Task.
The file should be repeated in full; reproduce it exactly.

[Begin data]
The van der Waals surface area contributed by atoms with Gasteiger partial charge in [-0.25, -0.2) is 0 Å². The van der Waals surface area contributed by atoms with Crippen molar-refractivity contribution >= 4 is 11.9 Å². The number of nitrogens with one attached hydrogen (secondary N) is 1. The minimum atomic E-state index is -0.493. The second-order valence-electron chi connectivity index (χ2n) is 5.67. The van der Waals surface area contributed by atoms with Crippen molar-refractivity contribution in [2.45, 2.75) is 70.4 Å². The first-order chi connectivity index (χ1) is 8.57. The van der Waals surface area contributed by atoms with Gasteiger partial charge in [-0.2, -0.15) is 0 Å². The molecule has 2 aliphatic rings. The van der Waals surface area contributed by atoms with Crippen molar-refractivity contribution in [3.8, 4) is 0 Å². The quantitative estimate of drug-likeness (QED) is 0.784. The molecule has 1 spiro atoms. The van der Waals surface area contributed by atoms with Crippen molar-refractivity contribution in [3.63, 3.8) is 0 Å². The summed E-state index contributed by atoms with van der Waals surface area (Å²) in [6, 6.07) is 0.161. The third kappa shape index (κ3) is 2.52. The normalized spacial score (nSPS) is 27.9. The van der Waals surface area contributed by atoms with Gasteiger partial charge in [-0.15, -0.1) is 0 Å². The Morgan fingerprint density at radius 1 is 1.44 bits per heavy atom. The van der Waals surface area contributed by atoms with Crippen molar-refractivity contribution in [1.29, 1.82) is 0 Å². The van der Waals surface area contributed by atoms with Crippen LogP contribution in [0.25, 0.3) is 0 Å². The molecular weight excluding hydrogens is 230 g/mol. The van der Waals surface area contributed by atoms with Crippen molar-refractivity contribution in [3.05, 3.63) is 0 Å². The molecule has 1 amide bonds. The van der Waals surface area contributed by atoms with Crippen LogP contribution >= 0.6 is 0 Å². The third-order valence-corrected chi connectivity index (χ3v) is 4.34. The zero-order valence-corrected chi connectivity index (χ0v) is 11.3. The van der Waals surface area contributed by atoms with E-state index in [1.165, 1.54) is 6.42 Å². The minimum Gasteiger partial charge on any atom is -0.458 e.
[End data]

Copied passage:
The van der Waals surface area contributed by atoms with Gasteiger partial charge in [-0.25, -0.2) is 0 Å². The van der Waals surface area contributed by atoms with Crippen molar-refractivity contribution >= 4 is 11.9 Å². The number of nitrogens with one attached hydrogen (secondary N) is 1. The minimum atomic E-state index is -0.493. The second-order valence-electron chi connectivity index (χ2n) is 5.67. The van der Waals surface area contributed by atoms with Crippen molar-refractivity contribution in [2.45, 2.75) is 70.4 Å². The first-order chi connectivity index (χ1) is 8.57. The van der Waals surface area contributed by atoms with Gasteiger partial charge in [-0.2, -0.15) is 0 Å². The molecule has 2 aliphatic rings. The van der Waals surface area contributed by atoms with Crippen molar-refractivity contribution in [3.8, 4) is 0 Å². The quantitative estimate of drug-likeness (QED) is 0.784. The molecule has 1 spiro atoms. The van der Waals surface area contributed by atoms with Crippen molar-refractivity contribution in [3.63, 3.8) is 0 Å². The summed E-state index contributed by atoms with van der Waals surface area (Å²) in [6, 6.07) is 0.161. The third kappa shape index (κ3) is 2.52. The normalized spacial score (nSPS) is 27.9. The van der Waals surface area contributed by atoms with Gasteiger partial charge in [-0.15, -0.1) is 0 Å². The Morgan fingerprint density at radius 1 is 1.44 bits per heavy atom. The van der Waals surface area contributed by atoms with Crippen molar-refractivity contribution in [1.29, 1.82) is 0 Å². The van der Waals surface area contributed by atoms with Crippen LogP contribution in [0.25, 0.3) is 0 Å². The molecular weight excluding hydrogens is 230 g/mol. The van der Waals surface area contributed by atoms with Crippen molar-refractivity contribution in [3.05, 3.63) is 0 Å². The molecule has 1 amide bonds. The van der Waals surface area contributed by atoms with Crippen LogP contribution >= 0.6 is 0 Å². The third-order valence-corrected chi connectivity index (χ3v) is 4.34. The zero-order valence-corrected chi connectivity index (χ0v) is 11.3. The van der Waals surface area contributed by atoms with E-state index in [1.165, 1.54) is 6.42 Å². The minimum Gasteiger partial charge on any atom is -0.458 e.